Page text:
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Tips For The Traveling Executive: Expense Tracking Apps
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Tips For The Traveling Executive: Expense Tracking Apps - Executive Leadership Articles

Tips For The Traveling Executive: Expense Tracking Apps

Executive Leadership Articles

Tips For The Traveling Executive: Expense Tracking Apps

Somewhere out there is a person who enjoys hanging on to every receipt, jotting down for future reference what the purchased items or services were, and then filling out the necessary paperwork. As far as I can tell, that person has never crossed my path. In a world where so many things have become paperless and more convenient, there are far too many remnants of the old paper trail, remnants which we must unfortunately continue to deal with. In an effort to tame the beast, we took a look at expense-tracking apps that claim to make this all less of a bother.

It’s been a long time since I was last on a business trip, so I had to simulate one, treating the week leading up to Christmas as a sort of pretend trip during which I kept track of every expense in the manner that experience has proven best for me, which means I shoved every receipt into my pocket, and at the end of each day, uncrinkled each receipt and put it into an envelope for dealing with at the end of the trip, or if I should have any downtime during the trip.

The downtime never happened, so the day after Christmas, I sat down with my receipts, my iPhone, and a pen, and got to work test-driving some of the promising-looking apps in the app store. It should be noted that I also had an Android device, but this time around was unable to test similar apps on that operating system for reasons of technical difficulty and incompetence. The reviews here are all for iOS devices.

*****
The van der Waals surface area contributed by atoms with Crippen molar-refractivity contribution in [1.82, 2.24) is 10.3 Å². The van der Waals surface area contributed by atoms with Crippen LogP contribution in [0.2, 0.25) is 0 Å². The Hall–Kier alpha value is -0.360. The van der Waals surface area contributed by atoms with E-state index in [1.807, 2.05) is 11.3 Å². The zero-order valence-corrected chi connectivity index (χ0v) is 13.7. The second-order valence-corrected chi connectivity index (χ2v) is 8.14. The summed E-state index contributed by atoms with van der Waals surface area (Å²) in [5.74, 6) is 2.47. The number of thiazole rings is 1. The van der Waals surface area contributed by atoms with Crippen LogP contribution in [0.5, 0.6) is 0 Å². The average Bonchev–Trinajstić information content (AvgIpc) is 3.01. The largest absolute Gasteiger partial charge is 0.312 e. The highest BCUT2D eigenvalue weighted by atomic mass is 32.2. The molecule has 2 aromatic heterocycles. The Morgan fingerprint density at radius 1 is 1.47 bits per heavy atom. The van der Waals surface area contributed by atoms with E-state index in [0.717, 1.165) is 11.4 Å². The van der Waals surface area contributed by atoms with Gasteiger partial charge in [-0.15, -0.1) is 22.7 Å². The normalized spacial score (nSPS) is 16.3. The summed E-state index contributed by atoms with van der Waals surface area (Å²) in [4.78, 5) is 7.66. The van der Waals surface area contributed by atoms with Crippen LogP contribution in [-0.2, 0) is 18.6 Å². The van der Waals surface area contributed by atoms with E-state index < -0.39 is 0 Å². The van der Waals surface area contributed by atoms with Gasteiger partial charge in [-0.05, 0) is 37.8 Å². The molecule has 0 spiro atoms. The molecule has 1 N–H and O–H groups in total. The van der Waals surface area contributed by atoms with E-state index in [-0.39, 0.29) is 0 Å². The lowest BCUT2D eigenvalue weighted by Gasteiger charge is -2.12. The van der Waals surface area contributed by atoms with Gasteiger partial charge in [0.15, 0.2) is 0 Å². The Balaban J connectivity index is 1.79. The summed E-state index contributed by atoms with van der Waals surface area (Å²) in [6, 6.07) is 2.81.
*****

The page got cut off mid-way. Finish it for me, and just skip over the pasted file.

Expensify
The Expensify app is designed to work as an extension of the Expensify website. Users create accounts, then log their expenses and, when a report is due, generate a report and send it via email. To make fullest use of the service, Expensify recommends users connect accounts to their credit cards. Transactions on the card are automatically logged in the account for later sorting by the user. I was drawn to this app because of its receipt-scanning feature. I took photos of my receipts, which were scanned for the names of businesses and total cost. The images were then kept in a sort of holding area for later connection to specific transactions on the credit card, or they could be manually sorted as cash transactions.

The scanning service was the better of the two I tried, even identifying the business names when they were printed in highly stylized type at the top of the receipts, but could be a little slow, a huge drawback for someone like me who needs to get the whole job finished in one sitting. I was able to submit all my receipts and to log all my expenses, but connecting receipts to transactions only partially got done because the scans were still in progress when I was ready to be done. Additionally, the scanner is very picky, calling some of my receipts illegible, although it read other similar photos without a problem. I was then dismayed to discover that, using the “submit receipt via camera” option doesn’t save the photos to the camera roll, meaning I had to take photos again in some cases where receipts didn’t go through. I strongly suggest taking careful photos of all your receipts first, saving them to your camera roll, then submitting them to the service using the “submit receipt via photo album” option. I had difficulty decoding some of this app’s restrictions, but it seems there is a ten-receipt scanning limit per day.

Report generation was a breeze. With just a few button-clicks on my phone, I was able to select transactions for the report, give the report a unique name, look at it in preview mode, and then submit it for approval with just an email address.